When the news reached the king of Nineveh, he rose from his throne, took off his royal robes, covered himself with sackcloth and sat down in the dust. Then he issued a proclamation in Nineveh: “By the decree of the king and his nobles: Do not let any man or beast, herd or flock, taste anything; do not let them eat or drink. But let man and beast be covered with sackcloth. Let everyone call urgently on God. Let them give up their evil ways and their violence. Who knows? God may yet relent and with compassion turn from his fierce anger so that we will not perish.”

When God saw what they did and how they turned from their evil ways, he had compassion and did not bring upon them the destruction he had threatened.

Note the simplicity and power of the message.  Jonah obeyed (finally!).  The Ninevites, including their king, believed God and repented.  God was gracious and merciful to them. 

Sometimes we can over-complicate the Gospel (Good News) of Jesus Christ.  If you look at the book of Acts, which chronicles the early years of the church, the Gospel is shared thirteen times in a somewhat similar pattern.  People are made aware of their problem (sinners separated from a perfect, Holy, righteous God) and the solution (Jesus, the Savior of the world, who died in their place and who offers complete forgiveness and reconciliation if they will only put their faith in him). 

Sometimes we jump ahead and forget to point out that people need to know their problem before they hear the solution.  Otherwise, they don’t think they need the solution.

It is easy to be hard on Jonah, but then I remember how many times I have done the opposite of what God wanted me to do.  I praise him for his unending mercy and grace. 

Reflect on what stood out to you in this reading and share your comments and questions if you like.

The next reading is Jonah 4.

Where will we stay in Heaven? Will we sleep?

Where will followers of Christ live in heaven?  In John 14:2-3, Jesus said:

In my Father’s house are many rooms; if it were not so, I would have told you. I am going there to prepare a place for you. And if I go and prepare a place for you, I will come back and take you to be with me that you also may be where I am.

Now I’m not sure exactly what a room in our Father’s house will be like.  One translation referred to it as a mansion.  But I do know these things:

  • Jesus could make something magnificent in an instant, and He has had a couple thousand years to prepare rooms for believers.  So I think they will be pretty sweet.
  • It will be greater than anything we could imagine on this planet, so that has to be good.   The very best of earth is a glimpse of Heaven and the very worst of earth is a glimpse of Hell.
  • Jesus always keeps his promises, so we can rely on this 100%.

I’m not sure about the sleep part, other than whatever the sleep situation is we’ll understand it and be pleased with it.  I know my current understanding and desire for sleep make me hope for some regular nap times.  Any ideas?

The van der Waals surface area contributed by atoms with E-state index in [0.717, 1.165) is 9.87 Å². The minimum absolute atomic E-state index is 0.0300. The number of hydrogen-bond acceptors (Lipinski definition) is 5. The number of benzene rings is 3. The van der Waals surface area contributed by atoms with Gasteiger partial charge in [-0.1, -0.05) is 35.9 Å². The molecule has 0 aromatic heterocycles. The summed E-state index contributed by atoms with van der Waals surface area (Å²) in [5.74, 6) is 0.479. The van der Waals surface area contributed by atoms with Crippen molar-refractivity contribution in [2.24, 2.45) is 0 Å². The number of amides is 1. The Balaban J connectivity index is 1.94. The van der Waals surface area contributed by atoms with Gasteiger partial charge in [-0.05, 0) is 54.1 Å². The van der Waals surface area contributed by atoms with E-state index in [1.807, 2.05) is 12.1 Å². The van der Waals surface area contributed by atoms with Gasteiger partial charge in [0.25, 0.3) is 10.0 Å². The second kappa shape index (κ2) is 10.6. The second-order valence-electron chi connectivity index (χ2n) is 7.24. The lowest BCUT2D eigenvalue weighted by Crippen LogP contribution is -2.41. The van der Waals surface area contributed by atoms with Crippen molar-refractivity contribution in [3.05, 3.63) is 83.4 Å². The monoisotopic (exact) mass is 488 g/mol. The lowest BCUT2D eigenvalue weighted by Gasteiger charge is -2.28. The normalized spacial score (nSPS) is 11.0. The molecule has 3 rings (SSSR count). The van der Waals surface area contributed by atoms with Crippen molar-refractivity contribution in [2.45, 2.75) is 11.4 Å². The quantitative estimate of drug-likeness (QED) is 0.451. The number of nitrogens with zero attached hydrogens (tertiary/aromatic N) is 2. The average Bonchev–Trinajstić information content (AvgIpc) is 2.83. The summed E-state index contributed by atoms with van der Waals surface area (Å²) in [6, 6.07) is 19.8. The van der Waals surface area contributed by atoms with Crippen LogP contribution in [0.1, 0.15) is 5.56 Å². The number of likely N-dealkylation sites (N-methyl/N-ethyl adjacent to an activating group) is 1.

If you are not familiar with Christianity and want to know more, click here.

Attention Wal-Mart bashers

Some people love to demonize Wal-Mart for allegedly underpaying their employees and not providing enough benefits, among other things. I’m not saying Wal-Mart is perfect or beyond criticism by any means. I just find that the bashers display the typical covetous attitude of those who think God is doing a lousy job of distributing wealth and that He needs their help to fix the problem.  And they usually appear to have a disdain for those who shop at Wal-Mart. 

Democratic leaders believe Wal-Mart bashing is a great strategy for them.  Of course, there are no Wal-Mart stores in New York City, Hollywood or Washington, D.C., so they may not realize just how many people like Wal-Mart.  A Pew poll showed that even 62% of liberal Democrats think Wal-Mart is a “good place to shop.”

I do think Wal-Mart’s partnering with Gay and lesbian groups was bad for several reasons, but I don’t think it requires government intervention. 

Here’s the solution for the bashers: Start up a business near a Wal-Mart and pay slightly higher wages and benefits. It will be a triple win: Your business will be successful because you hired some the best and brightest Wal-Mart employees, their standard of living will increase and you’ll be sticking it to your enemy. It is called capitalism. It has some hard edges at times, but it has done more to reduce poverty and increase standards of living than any other -ism every invented.

If you think their suppliers use child labor, then use a Consumer Reports-type approach and offer some type of seal of approval that ethical companies can apply for. You don’t need a lot of government intervention. Then steer your flock to only purchase goods from approved vendors. 

Disclosure: I don’t own stock in Wal-Mart (unless indirectly via a mutual fund) and I don’t work there. I did audit their financial statements back in the late 80’s, so I know a bit about them. They have always been relentless about using technology and best practices to offer lower prices. They have made many of their employees very wealthy through their profit sharing program. Mainly we just shop there for good deals.

George Will had a good column on Democrats Vs. Wal-Mart.